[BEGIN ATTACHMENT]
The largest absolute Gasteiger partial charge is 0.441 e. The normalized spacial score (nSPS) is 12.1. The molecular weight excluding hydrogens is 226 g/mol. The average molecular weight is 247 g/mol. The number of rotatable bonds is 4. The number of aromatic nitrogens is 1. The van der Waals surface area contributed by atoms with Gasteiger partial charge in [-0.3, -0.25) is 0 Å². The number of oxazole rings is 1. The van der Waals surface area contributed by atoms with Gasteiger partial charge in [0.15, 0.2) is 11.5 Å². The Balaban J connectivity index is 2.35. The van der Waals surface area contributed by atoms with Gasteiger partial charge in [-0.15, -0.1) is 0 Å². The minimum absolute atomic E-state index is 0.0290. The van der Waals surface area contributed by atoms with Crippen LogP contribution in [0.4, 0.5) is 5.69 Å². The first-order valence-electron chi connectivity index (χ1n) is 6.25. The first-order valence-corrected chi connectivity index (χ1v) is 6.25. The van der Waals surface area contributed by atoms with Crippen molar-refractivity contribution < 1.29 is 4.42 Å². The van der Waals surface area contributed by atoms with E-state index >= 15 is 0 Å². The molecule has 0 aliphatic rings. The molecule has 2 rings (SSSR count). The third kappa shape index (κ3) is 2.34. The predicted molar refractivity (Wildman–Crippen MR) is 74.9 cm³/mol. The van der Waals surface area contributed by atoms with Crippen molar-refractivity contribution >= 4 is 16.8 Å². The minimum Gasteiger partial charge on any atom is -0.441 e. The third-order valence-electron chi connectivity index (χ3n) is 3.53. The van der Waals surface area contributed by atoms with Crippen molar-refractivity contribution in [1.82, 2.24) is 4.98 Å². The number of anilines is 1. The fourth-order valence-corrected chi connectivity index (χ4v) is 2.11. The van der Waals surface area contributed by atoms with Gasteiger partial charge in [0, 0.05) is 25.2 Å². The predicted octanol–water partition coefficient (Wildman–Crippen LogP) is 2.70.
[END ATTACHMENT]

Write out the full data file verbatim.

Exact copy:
The largest absolute Gasteiger partial charge is 0.441 e. The normalized spacial score (nSPS) is 12.1. The molecular weight excluding hydrogens is 226 g/mol. The average molecular weight is 247 g/mol. The number of rotatable bonds is 4. The number of aromatic nitrogens is 1. The van der Waals surface area contributed by atoms with Gasteiger partial charge in [-0.3, -0.25) is 0 Å². The number of oxazole rings is 1. The van der Waals surface area contributed by atoms with Gasteiger partial charge in [0.15, 0.2) is 11.5 Å². The Balaban J connectivity index is 2.35. The van der Waals surface area contributed by atoms with Gasteiger partial charge in [-0.15, -0.1) is 0 Å². The minimum absolute atomic E-state index is 0.0290. The van der Waals surface area contributed by atoms with Crippen LogP contribution in [0.4, 0.5) is 5.69 Å². The first-order valence-electron chi connectivity index (χ1n) is 6.25. The first-order valence-corrected chi connectivity index (χ1v) is 6.25. The van der Waals surface area contributed by atoms with Crippen molar-refractivity contribution < 1.29 is 4.42 Å². The van der Waals surface area contributed by atoms with E-state index >= 15 is 0 Å². The molecule has 0 aliphatic rings. The molecule has 2 rings (SSSR count). The third kappa shape index (κ3) is 2.34. The predicted molar refractivity (Wildman–Crippen MR) is 74.9 cm³/mol. The van der Waals surface area contributed by atoms with Crippen molar-refractivity contribution >= 4 is 16.8 Å². The minimum Gasteiger partial charge on any atom is -0.441 e. The third-order valence-electron chi connectivity index (χ3n) is 3.53. The van der Waals surface area contributed by atoms with Crippen molar-refractivity contribution in [1.82, 2.24) is 4.98 Å². The number of anilines is 1. The fourth-order valence-corrected chi connectivity index (χ4v) is 2.11. The van der Waals surface area contributed by atoms with Gasteiger partial charge in [0, 0.05) is 25.2 Å². The predicted octanol–water partition coefficient (Wildman–Crippen LogP) is 2.70.